“We had monsoon conditions at the start”, says Nina Barbour.
For many British businesses, this long spell of wet weather has been challenging and costly.
Nina Barbour is director of Bolesworth Estate, where one of the country’s biggest equestrian events went ahead last week – but was closed to the public.
“The financial implications of this are huge,” she tells BBC Radio 5 Live’s Wake Up to Money programme.
“We rely on sponsorship to the tune of about £300,000, trade stands to half that value, and of course the public admission,” she says, adding that all ticket holders and non-specialist traders had now been refunded.
“Our biggest worry is keeping the animals safe and dry. We have up to 800 horses on-site, in temporary stabling,” Ms Barbour adds.
It’s been a week of almost continuous rain across parts of the UK, and that’s not good news for many businesses.
By the middle of June, England and Wales had already had more than the average amount of monthly rainfall, and that could be affecting customer behaviour.
Data from retail monitor Springboard suggests that the number of people visiting the shops is down more than 5% compared to the same time in 2018.
Parts of Lincolnshire flooded this week and are still under water – nearly 600 homes have been evacuated there.
But not everyone is affected. Scotland has received just over half its normal June rainfall in the first half of the month, the Met Office said.
Chaotic scenes of festival-goers caked in mud are as synonymous with the erratic British summer as strawberries and cream.
Paul Reed, chief executive of the Association of Independent Festivals, which represents 65 events around the UK, tells the BBC that running a festival “is already quite a risky business model.”
Add extreme weather to the mix and it becomes “a nightmare”, he says.
‘Only a certain threshold for discomfort’
In July 2018 Camp Bestival was cancelled because of high winds and rain, while a particularly rain-drenched Festival No.6 led to hundreds of cars getting stuck in a muddy car park and large scale compensation claims as a result.
And music fans left this year’s Download festival after torrential rain reduced the site to a “mud-bath”.
“People only have a certain threshold for discomfort,” Mr Reed tells the BBC.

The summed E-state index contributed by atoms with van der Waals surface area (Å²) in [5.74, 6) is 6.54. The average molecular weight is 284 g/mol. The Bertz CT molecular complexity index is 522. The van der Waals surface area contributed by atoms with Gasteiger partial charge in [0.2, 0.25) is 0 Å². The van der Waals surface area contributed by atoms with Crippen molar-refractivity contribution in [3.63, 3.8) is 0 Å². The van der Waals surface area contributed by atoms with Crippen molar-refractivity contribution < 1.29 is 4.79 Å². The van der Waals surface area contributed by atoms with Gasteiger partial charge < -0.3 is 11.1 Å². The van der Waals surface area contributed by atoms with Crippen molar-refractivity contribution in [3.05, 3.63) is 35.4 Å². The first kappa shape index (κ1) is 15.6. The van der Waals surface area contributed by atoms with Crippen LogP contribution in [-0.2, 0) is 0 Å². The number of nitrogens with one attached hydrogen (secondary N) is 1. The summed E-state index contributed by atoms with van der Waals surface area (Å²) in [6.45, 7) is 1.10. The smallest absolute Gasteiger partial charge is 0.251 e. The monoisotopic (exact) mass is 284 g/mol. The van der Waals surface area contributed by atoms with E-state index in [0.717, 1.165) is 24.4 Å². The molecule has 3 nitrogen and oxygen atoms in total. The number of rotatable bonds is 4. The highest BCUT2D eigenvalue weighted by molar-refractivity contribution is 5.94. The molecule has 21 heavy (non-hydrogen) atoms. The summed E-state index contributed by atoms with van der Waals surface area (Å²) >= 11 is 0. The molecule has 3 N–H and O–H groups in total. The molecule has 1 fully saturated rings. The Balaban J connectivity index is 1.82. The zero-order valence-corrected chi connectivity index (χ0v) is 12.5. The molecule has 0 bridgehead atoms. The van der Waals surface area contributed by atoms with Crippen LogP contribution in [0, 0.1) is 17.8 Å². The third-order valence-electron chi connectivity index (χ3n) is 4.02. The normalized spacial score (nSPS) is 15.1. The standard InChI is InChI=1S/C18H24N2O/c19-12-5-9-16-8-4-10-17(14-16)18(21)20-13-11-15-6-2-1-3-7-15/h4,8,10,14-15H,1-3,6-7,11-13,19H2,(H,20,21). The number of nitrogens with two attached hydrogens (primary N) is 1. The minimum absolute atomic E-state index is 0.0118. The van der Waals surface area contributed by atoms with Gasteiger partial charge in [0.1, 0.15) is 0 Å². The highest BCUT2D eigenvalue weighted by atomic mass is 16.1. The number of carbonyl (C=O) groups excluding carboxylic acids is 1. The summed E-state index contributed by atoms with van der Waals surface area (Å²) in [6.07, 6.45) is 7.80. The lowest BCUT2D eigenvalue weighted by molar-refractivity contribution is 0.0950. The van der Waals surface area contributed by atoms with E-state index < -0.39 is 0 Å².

“There’s the knock-on effect of that… insurance premiums are going up, and then dealing with the fallout, with festival-goers, refunds, trying to restore public confidence.
“Underwriters are getting a lot more nervous with every cancellation – understandably,” he says.
What’s the weather doing?
Analysis: BBC Weather presenter Simon King
We’ve got a bit of a spell of drier weather over the next few days. Overall though, looking at the short-term forecast, we’re not expecting any week or two spell of warm, dry weather.
The weather in the UK is defined by its pressure pattern.
Last year we just had higher pressure consistently across the UK for three or four weeks whereas so far, this June, it’s been dominated by low pressure and that brings us the wetter and cooler weather.
Some places have had three times their month’s worth of rainfall in the space of seven days.
Small businesses have felt the effects too. But Georgia Duffy, who owns a bookshop in Harrogate, finds that while the recent rainy spell has caused a drop in customer visits – particularly from tourists – retail has other problems that “are not just as simple as the weather”.
“Sometimes, with the rain, we have people coming in for reading material because they’re not going for days out,” she said.
Georgia Duffy made headlines last June when she tweeted that her business had had “the worst day ever” for sales.
Louise Stewart from the Federation of Small Businesses said firms “need to be more resilient” to the wet weather.
“They should be looking at having a resilience plan in place,” she told the BBC.
A resilience plan looks at the the potential impact of severe weather on different parts of a business, including its supply chain; flood risk; and flexible working options for staff.
Does weather like this affect the economy?
First there was the Beast from the East in 2018, then the joint hottest summer on record, and then winter temperatures in February 2019 soared to all-time highs.
The Beast hit the UK’s construction sector, fuel sales and high street shopping. Many of us stayed in, turned up the heating and shopped online.
Retail footfall figures also fluctuate and can be affected by the weather.
There was a big fall when this latest spell of wet weather started, before picking up towards the end of the week when conditions improved. Footfall last week was 1% lower than the week before when the weather was drier.
On the other hand, unexpectedly hot weather may boost customer confidence, but it can be damaging too.
Following the heatwave last June and July, energy company SSE warned that its first-quarter profits would be £80m lower than expected after household demand for energy fell and a lack of wind affected its turbines.
And Superdry blamed poor performance at the end of 2018 on unseasonably warm weather conditions that made it harder to shift winter clothes.